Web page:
Posts Tagged ‘Cosmic Country’

Loose Koozies

I’ve said it many times, but its worth repeating, the past few years have been a golden age for alt-country. The strains are many — cosmic-tinged psych that dots a few pot leaves on the ol’ nudie suits, indie country that pulls from No Depression template, folk strummers with a touch of twang, wage-puncher rags that take the edge off. The latest LP from Detroit’s Loose Koozies employs most, if not all of these subsets at once, while making the transitions appear seamless. While the can scrape the infinite with the best of ‘em, mostly they’re splitting time between the Jayhawks/Tuepelo template and The Replacements shaggy dog day-job sufferers with a bit more barroom twang on board. The band’s E.M. Allen has got a damn fine Jay Farrar gristle in his windpipe and that might make the comparison lazy if it weren’t so spot-on. Aside from the aesthetic similarities, the band excels at making the ordinary trappings of work, vice, sorrow, and simple pleasures elevate from the benign to divine, like both of their influences before them.

While Detroit might not have the stamp of a country hotbed, it’s certainly got all the right pieces in place. Having grown up in Michigan myself, I know the hold the genre can have on the populace. Seems their prowess proved infections and the band caught the ear of local legend Warren Defever (His Name is Alive), who hopped on board to help guide the grooves that the Koozies lay down. He also found himself studio-side contributing a bit of keys to the record. It’s easy to see what enamored Defever with the band as they’ve captured one of the more raw-nerve version of the new country grit that I’ve heard elsewhere. Many have tried, but few have found the right balance of country-rock chops and sweat-stained honesty that made that ‘90s wave click. Each spin on this record locks it down further as a jukebox staple just waiting for a college town or night-shift bar to embrace it as their own. Don’t let this one slip away.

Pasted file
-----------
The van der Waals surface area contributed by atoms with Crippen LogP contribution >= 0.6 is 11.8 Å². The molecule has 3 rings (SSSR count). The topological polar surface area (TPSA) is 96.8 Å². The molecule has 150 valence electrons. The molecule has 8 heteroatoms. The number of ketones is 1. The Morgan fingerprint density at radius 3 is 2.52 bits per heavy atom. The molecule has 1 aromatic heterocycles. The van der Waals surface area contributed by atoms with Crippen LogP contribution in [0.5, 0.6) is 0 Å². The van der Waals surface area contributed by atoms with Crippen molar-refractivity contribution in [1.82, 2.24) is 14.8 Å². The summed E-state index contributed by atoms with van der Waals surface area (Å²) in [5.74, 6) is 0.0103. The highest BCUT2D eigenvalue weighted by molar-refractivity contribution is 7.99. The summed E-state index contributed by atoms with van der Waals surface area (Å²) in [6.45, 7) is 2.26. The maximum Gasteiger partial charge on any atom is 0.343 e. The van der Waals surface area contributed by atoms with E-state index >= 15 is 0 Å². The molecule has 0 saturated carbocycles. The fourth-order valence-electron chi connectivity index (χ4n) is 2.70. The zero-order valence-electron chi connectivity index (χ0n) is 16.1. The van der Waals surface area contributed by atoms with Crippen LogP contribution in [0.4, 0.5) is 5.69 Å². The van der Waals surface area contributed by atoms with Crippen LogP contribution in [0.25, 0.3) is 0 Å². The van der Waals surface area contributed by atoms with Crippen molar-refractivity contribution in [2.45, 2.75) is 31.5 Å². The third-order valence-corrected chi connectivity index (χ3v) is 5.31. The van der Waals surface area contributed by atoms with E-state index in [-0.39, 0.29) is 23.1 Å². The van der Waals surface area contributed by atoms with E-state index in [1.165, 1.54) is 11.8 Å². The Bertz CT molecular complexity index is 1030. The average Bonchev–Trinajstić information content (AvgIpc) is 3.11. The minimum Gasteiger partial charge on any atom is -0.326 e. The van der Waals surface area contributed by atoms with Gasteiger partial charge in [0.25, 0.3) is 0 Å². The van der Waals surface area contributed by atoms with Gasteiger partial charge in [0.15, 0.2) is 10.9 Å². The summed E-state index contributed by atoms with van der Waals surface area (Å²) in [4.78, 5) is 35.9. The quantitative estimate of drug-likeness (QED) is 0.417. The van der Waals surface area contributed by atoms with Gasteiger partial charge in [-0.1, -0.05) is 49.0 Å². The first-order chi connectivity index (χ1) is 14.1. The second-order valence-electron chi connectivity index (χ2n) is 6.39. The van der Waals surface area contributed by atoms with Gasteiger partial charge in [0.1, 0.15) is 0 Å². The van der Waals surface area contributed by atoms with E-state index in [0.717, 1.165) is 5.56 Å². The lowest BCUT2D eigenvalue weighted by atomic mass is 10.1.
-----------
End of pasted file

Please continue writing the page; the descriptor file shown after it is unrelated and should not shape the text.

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Rose City Band

Its been no secret around here that the sophomore LP from Rose City Band has hit hard. Expanding on the debut’s humble roots in private press psych, country, and Americana, the second offering from Ripley Johnson’s solo outfit refines his vision and takes a light dusting to the dollar-bin veneer. The scrub up doesn’t degrade the charms though, and the more refined RCB doesn’t lose a single ounce of the endearing value of Rip’s sound. Largely, RCB leans further into the streaked skies of Cosmic Country this time around, with a good dose of twang and ramble seeping into the strings underneath a blanket of heat-wave warble that seals in the saunter. Johnson forgoes a long psychedelic excursion like the debut’s “Fear Song,” this time around, instead focussing on set of songs that build to a simmer with just enough time to froth without foaming over. I

ts a tighter record, but that doesn’t mean he’s not interested in letting those liquid silver guitar lines shine. The hallmark sound of lysergic licks still graces the record, leaving Johnson’s unique stamp on it. While still paying homage to his original crop of past masters — Relatively Clean Rivers, Jim Sullivan, KAK, and Curt Newbury, — the vibes on Summerlong seem to be swinging full well into Western nodes of The First National Band, Timbercreek, or Country Funk. The shift is subtle but fits Ripley well. His honey n’ dust croon lays low like a fog over the horizons of these songs, which amble slow and choogle slightly less than he has in the past, but what they give up in rollick they make up in melt. Though, as the album wafts into its second half, the temperature heats up just a bit and the breeze dies down.